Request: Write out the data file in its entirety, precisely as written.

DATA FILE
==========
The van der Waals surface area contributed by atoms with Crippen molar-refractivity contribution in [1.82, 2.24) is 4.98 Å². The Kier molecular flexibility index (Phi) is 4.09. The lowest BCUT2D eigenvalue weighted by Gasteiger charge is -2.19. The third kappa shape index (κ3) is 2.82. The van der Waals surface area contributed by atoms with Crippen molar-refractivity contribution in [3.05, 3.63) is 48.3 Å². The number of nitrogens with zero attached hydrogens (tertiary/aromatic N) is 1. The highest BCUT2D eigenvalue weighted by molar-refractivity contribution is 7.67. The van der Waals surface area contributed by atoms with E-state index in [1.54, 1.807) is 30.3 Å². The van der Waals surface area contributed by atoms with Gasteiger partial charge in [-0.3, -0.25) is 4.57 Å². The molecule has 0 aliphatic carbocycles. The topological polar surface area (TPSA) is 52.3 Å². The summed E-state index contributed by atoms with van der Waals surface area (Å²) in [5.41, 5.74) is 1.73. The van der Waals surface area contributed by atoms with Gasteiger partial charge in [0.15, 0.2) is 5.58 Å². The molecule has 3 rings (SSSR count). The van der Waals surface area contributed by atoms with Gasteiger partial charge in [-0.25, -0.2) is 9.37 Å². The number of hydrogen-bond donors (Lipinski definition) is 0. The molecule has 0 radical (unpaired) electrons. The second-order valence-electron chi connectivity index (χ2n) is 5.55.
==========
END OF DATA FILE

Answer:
The van der Waals surface area contributed by atoms with Crippen molar-refractivity contribution in [1.82, 2.24) is 4.98 Å². The Kier molecular flexibility index (Phi) is 4.09. The lowest BCUT2D eigenvalue weighted by Gasteiger charge is -2.19. The third kappa shape index (κ3) is 2.82. The van der Waals surface area contributed by atoms with Crippen molar-refractivity contribution in [3.05, 3.63) is 48.3 Å². The number of nitrogens with zero attached hydrogens (tertiary/aromatic N) is 1. The highest BCUT2D eigenvalue weighted by molar-refractivity contribution is 7.67. The van der Waals surface area contributed by atoms with E-state index in [1.54, 1.807) is 30.3 Å². The van der Waals surface area contributed by atoms with Gasteiger partial charge in [-0.3, -0.25) is 4.57 Å². The molecule has 0 aliphatic carbocycles. The topological polar surface area (TPSA) is 52.3 Å². The summed E-state index contributed by atoms with van der Waals surface area (Å²) in [5.41, 5.74) is 1.73. The van der Waals surface area contributed by atoms with Gasteiger partial charge in [0.15, 0.2) is 5.58 Å². The molecule has 3 rings (SSSR count). The van der Waals surface area contributed by atoms with Gasteiger partial charge in [-0.25, -0.2) is 9.37 Å². The number of hydrogen-bond donors (Lipinski definition) is 0. The molecule has 0 radical (unpaired) electrons. The second-order valence-electron chi connectivity index (χ2n) is 5.55.